Frank Basile is one of Indianapolis’ premier philanthropists. He retired in 2008 from a 33-year career with Gene B. Glick Co., where he was senior vice president. Since retiring, he’s served as board chair or president of 11 not-for-profits and is on the board of eight, including the Arts Council of Indianapolis, Phoenix Theatre and Eskenazi Hospital Foundation. He also served as interim CEO and president of the Center for the Performing Arts in Carmel for 14 months and as interim president of the Heartland Film Festival for nine months.
Favorite part of leading
Serving as a mentor for team members and helping them achieve their potential and grow professionally and personally.
People might be surprised at my path to becoming a professional speaker. A Christian Brother at De La Salle High School in New Orleans saw how frightened and incapacitated I became when it was my turn to speak or read in class. He convinced me that the only way to overcome something I feared was to do it. He cajoled me into joining the debating team. Eventually, my three teammates and I won the Louisiana State Debating Championship. Overcoming the fear of speaking was a defining moment in my life, without which I would never have become a professional speaker or succeeded in other areas in which the ability to communicate was important.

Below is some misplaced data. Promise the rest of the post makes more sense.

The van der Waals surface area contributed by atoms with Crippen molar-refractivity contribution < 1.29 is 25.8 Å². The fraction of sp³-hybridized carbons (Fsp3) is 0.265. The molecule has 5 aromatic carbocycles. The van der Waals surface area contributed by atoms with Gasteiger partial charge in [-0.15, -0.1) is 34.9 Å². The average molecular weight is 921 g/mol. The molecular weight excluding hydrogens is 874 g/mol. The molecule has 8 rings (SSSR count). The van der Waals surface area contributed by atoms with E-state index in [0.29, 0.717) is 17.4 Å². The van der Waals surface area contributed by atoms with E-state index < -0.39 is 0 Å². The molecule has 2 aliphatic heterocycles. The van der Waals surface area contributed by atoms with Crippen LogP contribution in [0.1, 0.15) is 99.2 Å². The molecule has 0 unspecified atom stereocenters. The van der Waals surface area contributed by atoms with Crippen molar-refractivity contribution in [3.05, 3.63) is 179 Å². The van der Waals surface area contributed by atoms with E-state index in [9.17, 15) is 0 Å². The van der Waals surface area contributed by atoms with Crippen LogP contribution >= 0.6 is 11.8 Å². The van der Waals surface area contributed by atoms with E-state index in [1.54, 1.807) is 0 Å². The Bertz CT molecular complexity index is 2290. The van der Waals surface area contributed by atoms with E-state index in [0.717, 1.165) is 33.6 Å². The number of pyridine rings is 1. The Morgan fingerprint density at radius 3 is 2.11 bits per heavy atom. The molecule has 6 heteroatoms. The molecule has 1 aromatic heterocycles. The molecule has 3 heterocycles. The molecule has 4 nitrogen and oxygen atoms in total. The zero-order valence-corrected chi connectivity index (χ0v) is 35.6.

I met my wife Katrina through ballroom dancing, which is still a major recreational habit. We dance at every opportunity. In fact, we have a full-size dance floor and a jukebox in our home.
My boss and mentor at the Gene B. Glick Co. for 33 years. I learned about business and philanthropy through what Gene Glick both said and did during my 33 years with the company.
Favorite civic contribution
Encouraging and facilitating Gene Glick’s major contributions to the Cultural Trail.
My work and avocational interests through the years have always been aligned with what I love to do. I was fortunate to be able to build my own ballpark through the years to facilitate this. This included managing property, helping the less fortunate, assisting people in achieving their potential, volunteering for not-for-profit organizations whose mission I believe in, giving back to the community through philanthropy, professional speaking, writing books and articles and traveling.
In nearly all of my more than 1,400 professional speeches, shortly before each speech, I listened to Frank Sinatra singing, “Come Fly With Me.”
The absolute toughest challenge was a personal one—cancer. Here my wife, Katrina, was my caretaker, motivator and my rock.•